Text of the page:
There are several technology options in precision measurement devices but the two that have frequently been compared against each other are thermal mass flow and differential pressure mass flow. These technologies are widely used in high purity applications including semiconductor, analytical and medical. Manufacturers in these industries tend to focus on one technology or both. This white paper discusses the importance of thermal mass flow and laminar flow differential pressure mass flow instruments, the pros and cons of each, and a guide to help direct consumers toward the product that best suits their needs.
Learn the pros and cons of thermal vs. differential pressure mass flow and get recommendations on choosing the right technology for your application. Download a copy of our white paper "Mass Flow Explained: Thermal Versus Differential Pressure".
Thermal mass flow system
Figure 1 below shows a typical diagram of a thermal mass flow system. The temperature sensors used to measure the mass flow are wrapped around a stainless-steel flow sensor tube. Temperature measurements are taken at both heat sensors, heater 1 and heater 2 (see diagram). With no flow, the heat distribution along the sensor tube is balanced and the temperature difference between the two sensors is zero indicating no mass flow.
As fluid flow increases through the instrument, a portion of the flow is forced through the sensor tube by the pressure drop caused by the laminar flow element. Within the sensor itself, the temperature profile (heat distribution) moves downstream. The upstream sensor is cooled by the fresh gas entering the sensor, the gas carries heat from the upstream sensor element (heater 1) towards the downstream sensor element (heater 2). The increased flow will result in a greater temperature differential as the center of the heat distribution moves downstream. These distinct heat profiles are measured as temperatures at the sensors. The magnitude of the shift is proportional to the mass flow within the sensor.
The heat profiles are measured as changes in resistance with the individual windings wired across a wheathouse bridge to acquire a sensitive differential temperature measurement. The bridge's analog output is measured digitally and scaled to the 32,000-count digital output signal. In this way, the laminar flow element is used as a ranging element allowing gas and flow range flexibility so a unit can be scaled for each specific application. The laminar flow element device reduces the flow velocity to a laminar flow condition (Reynolds number <2000) by splitting the flow up into many equivalent parallel flow channels. The total number of channels in the laminar flow element determines the total gas mass flow through the metering section.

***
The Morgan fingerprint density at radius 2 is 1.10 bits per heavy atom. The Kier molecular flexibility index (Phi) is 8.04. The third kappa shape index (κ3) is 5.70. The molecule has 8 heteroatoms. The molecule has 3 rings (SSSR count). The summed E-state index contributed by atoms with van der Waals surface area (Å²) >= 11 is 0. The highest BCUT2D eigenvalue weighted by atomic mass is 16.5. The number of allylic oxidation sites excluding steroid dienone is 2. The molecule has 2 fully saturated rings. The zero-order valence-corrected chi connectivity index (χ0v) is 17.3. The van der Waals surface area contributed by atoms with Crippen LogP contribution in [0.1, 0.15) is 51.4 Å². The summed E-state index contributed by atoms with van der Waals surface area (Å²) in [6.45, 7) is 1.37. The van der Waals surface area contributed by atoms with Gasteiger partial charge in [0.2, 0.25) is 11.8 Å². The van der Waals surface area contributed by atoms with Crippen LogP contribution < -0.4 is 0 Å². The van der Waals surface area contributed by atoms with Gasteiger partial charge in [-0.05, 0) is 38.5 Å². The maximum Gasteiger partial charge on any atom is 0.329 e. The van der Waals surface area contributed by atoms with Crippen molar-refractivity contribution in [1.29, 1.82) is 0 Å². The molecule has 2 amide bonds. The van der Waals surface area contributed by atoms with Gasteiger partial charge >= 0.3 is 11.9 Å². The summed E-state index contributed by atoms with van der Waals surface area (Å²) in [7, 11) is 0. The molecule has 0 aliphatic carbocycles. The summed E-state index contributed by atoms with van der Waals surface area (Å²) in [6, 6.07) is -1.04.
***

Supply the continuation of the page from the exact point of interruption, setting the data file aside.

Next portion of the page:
The volumetric flow rate is calculated from this drop and the properties of the gas flowing through the unit. To calculate mass flow, the volumetric flow is converted to mass flow using gas properties and independent absolute pressure measurement, and an absolute temperature measurement. Once the three measurements are made and the analog signals are converted into digital signals the processor looks up the gas properties and applies them to the readings acquired to calculate the mass flow rate. The pressure-based mass flow device must accurately measure and convert 2 additional fluid properties (absolute pressure and absolute temperature) and maintain the metrology of 3 separate measurements over time. The ability to read the temperature, the common-mode pressure, the volumetric flow rate, and the mass flow rate can be beneficial in certain applications
Comparison of the two technologies Accuracy/warm-up time
Thermal mass flow devices using a bypass tube typically need a 30-minute warm-up time to achieve the full stated accuracy of ±0.5% of reading plus ±0.1% of full scale but the unit has relatively high accuracy prior to the 30-minute warmup being complete. Typically, the device can achieve an accuracy of ±2% of the reading almost immediately. Figure 3 shows the typical error for a thermal mass flow controller over time at room temperature, from a cold start-up. The graph shows that within 5.5 minutes the accuracy achieved by the unit is within the ±0.5% of the reading value. This is significantly shorter than the maximum recommended warm-up time of 30 minutes.